The programme of African Day 2017 consists of activities which will take place over three days. The workshop for young people of African origin in Germany is slated for Thursday, 25 May.

On Friday, 26 May, the focus will be on sustainable development goals. The United Nations Development Goals are aimed to be achieved in 2030. Is there still hope that these lofty goals could still be achieved in Africa or are they condemned to failure?

Mining copper at the Luanshya Copper Mines in Zambia. Despite the continent’s enormous mineral wealth, most Africans remain poor. Africa Day Dortmund will feature discussions about the place of Africa in the global capitalist system / Photo: IFI

An analysis of the current situation already shows clearly that these can only be achieved with difficulty, if at all. What is the German development co-operation doing and how can the African Diaspora contribute to the realisation of these goals? What does development co-operation really mean?

These are the issues that will be intensively discussed by ambassadors of African countries accredited to Germany, members of the German federal parliament and scholars in Dortmund, and of course, the general audience of participants.

On the third day (Saturday, 27 May), the topic of discussion will be Africapitalism, about the place of Africa in the global capitalist system. “A very uncomfortable subject,” said Dressman. The more important it’s to talk about the issue on an occasion like the Africa Day, she added.

Africa is rich in mineral resources but their exploitation has not brought development to the continent. This has resulted in the paradox of a booming economy with poor citizens. What are the opportunities for an independent capitalist development in Africa? “With this event, we want to provide a sound overview of the position of Africa in global capitalism,” Dressman said.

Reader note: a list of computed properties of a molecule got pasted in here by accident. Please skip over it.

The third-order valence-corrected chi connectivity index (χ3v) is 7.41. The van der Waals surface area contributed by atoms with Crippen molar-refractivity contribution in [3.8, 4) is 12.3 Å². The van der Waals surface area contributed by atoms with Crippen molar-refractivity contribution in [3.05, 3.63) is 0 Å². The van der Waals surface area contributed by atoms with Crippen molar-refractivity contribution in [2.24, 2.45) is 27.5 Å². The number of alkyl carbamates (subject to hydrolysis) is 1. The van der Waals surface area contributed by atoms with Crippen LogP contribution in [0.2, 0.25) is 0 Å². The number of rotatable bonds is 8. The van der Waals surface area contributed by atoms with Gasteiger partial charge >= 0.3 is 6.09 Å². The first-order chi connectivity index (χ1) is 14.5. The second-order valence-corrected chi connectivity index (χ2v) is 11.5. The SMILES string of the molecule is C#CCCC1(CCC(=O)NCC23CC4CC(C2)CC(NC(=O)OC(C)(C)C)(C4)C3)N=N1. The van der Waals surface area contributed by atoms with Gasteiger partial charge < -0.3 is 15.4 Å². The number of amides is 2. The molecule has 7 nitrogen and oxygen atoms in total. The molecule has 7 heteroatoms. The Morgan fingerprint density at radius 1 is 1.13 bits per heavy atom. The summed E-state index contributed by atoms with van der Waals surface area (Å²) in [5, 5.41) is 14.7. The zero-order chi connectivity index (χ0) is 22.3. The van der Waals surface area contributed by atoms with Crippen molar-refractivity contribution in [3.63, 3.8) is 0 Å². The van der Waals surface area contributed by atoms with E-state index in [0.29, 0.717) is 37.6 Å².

Among those expected to talk about the issue are entrepreneurs, politicians, diplomats and scholars who will provide their perspectives and exchange ideas and experiences.

“It’s when we all sit together at the table that solutions can be found to all these problems,” Dressman said. “We want durable solutions and not short-term interim solutions,” she concluded.

Femi Awoniyi

Attendance Information:

Day 1: Thursday, 25 May 2017

Topic: “The future for young Africans in Germany”

Time: 10 am – 4 pm

Venue: AfricanTide Headquarters, Geschwister-Scholl-Straße 20, 44135 Dortmund

Day 2: Friday, 26 May 2017

Topic: “The new objectives of sustainable development”

Time: 10 am – 5 pm

Venue: Lensing-Carrée Conference Center: Medienhaus Lensing, Silberstraße 21, 44137 Dortmund

Day 3: Saturday, 27 May 2017

Topic: “Africapitalism”

Time: 10 am – 5 pm

Venue: Lensing-Carrée Conference Center: Medienhaus Lensing, Silberstraße 21, 44137 Dortmund

More about Africa Day 2017 Dortmund at: http://www.africantide.com

About AfricanTide Union

AfricanTide Union e.V. was founded in 2010 to promote the integration of migrants, especially from the African continent, and to make a lasting contribution to intercultural understanding and mutual respect in Germany.